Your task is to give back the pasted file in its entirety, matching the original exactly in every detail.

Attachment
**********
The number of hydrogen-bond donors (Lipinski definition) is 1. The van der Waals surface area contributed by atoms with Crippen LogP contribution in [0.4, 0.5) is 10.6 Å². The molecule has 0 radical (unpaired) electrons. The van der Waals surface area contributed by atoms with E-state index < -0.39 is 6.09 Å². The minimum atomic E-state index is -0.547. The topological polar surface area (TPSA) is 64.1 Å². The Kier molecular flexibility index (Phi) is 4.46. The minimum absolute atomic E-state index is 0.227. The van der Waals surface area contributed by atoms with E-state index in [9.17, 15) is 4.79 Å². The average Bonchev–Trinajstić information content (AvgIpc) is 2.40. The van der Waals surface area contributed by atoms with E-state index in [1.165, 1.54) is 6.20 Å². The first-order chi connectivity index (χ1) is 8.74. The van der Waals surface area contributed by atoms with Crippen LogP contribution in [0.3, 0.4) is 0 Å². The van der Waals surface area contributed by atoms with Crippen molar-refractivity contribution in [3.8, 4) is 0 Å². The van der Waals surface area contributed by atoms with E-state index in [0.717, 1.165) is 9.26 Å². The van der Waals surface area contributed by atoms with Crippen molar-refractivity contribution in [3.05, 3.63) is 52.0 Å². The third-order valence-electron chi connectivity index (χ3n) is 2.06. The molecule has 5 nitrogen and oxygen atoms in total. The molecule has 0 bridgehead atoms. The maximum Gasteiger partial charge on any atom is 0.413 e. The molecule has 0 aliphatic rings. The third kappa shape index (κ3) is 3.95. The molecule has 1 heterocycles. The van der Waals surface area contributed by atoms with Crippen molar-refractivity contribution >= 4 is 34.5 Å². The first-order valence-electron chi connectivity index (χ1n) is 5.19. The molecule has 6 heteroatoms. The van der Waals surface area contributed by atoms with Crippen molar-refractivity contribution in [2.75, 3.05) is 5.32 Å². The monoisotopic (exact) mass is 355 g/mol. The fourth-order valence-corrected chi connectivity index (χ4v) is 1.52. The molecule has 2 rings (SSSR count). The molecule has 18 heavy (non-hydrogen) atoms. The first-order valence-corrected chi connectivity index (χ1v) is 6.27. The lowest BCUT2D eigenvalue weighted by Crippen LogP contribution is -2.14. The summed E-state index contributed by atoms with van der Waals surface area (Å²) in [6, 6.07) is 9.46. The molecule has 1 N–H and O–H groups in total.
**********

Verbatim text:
The number of hydrogen-bond donors (Lipinski definition) is 1. The van der Waals surface area contributed by atoms with Crippen LogP contribution in [0.4, 0.5) is 10.6 Å². The molecule has 0 radical (unpaired) electrons. The van der Waals surface area contributed by atoms with E-state index < -0.39 is 6.09 Å². The minimum atomic E-state index is -0.547. The topological polar surface area (TPSA) is 64.1 Å². The Kier molecular flexibility index (Phi) is 4.46. The minimum absolute atomic E-state index is 0.227. The van der Waals surface area contributed by atoms with E-state index in [9.17, 15) is 4.79 Å². The average Bonchev–Trinajstić information content (AvgIpc) is 2.40. The van der Waals surface area contributed by atoms with E-state index in [1.165, 1.54) is 6.20 Å². The first-order chi connectivity index (χ1) is 8.74. The van der Waals surface area contributed by atoms with Crippen LogP contribution in [0.3, 0.4) is 0 Å². The van der Waals surface area contributed by atoms with Crippen molar-refractivity contribution in [3.8, 4) is 0 Å². The van der Waals surface area contributed by atoms with E-state index in [0.717, 1.165) is 9.26 Å². The van der Waals surface area contributed by atoms with Crippen molar-refractivity contribution in [3.05, 3.63) is 52.0 Å². The third-order valence-electron chi connectivity index (χ3n) is 2.06. The molecule has 5 nitrogen and oxygen atoms in total. The molecule has 0 bridgehead atoms. The maximum Gasteiger partial charge on any atom is 0.413 e. The molecule has 0 aliphatic rings. The third kappa shape index (κ3) is 3.95. The molecule has 1 heterocycles. The van der Waals surface area contributed by atoms with Crippen molar-refractivity contribution >= 4 is 34.5 Å². The first-order valence-electron chi connectivity index (χ1n) is 5.19. The molecule has 6 heteroatoms. The van der Waals surface area contributed by atoms with Crippen molar-refractivity contribution in [2.75, 3.05) is 5.32 Å². The monoisotopic (exact) mass is 355 g/mol. The fourth-order valence-corrected chi connectivity index (χ4v) is 1.52. The molecule has 2 rings (SSSR count). The molecule has 18 heavy (non-hydrogen) atoms. The first-order valence-corrected chi connectivity index (χ1v) is 6.27. The lowest BCUT2D eigenvalue weighted by Crippen LogP contribution is -2.14. The summed E-state index contributed by atoms with van der Waals surface area (Å²) in [6, 6.07) is 9.46. The molecule has 1 N–H and O–H groups in total.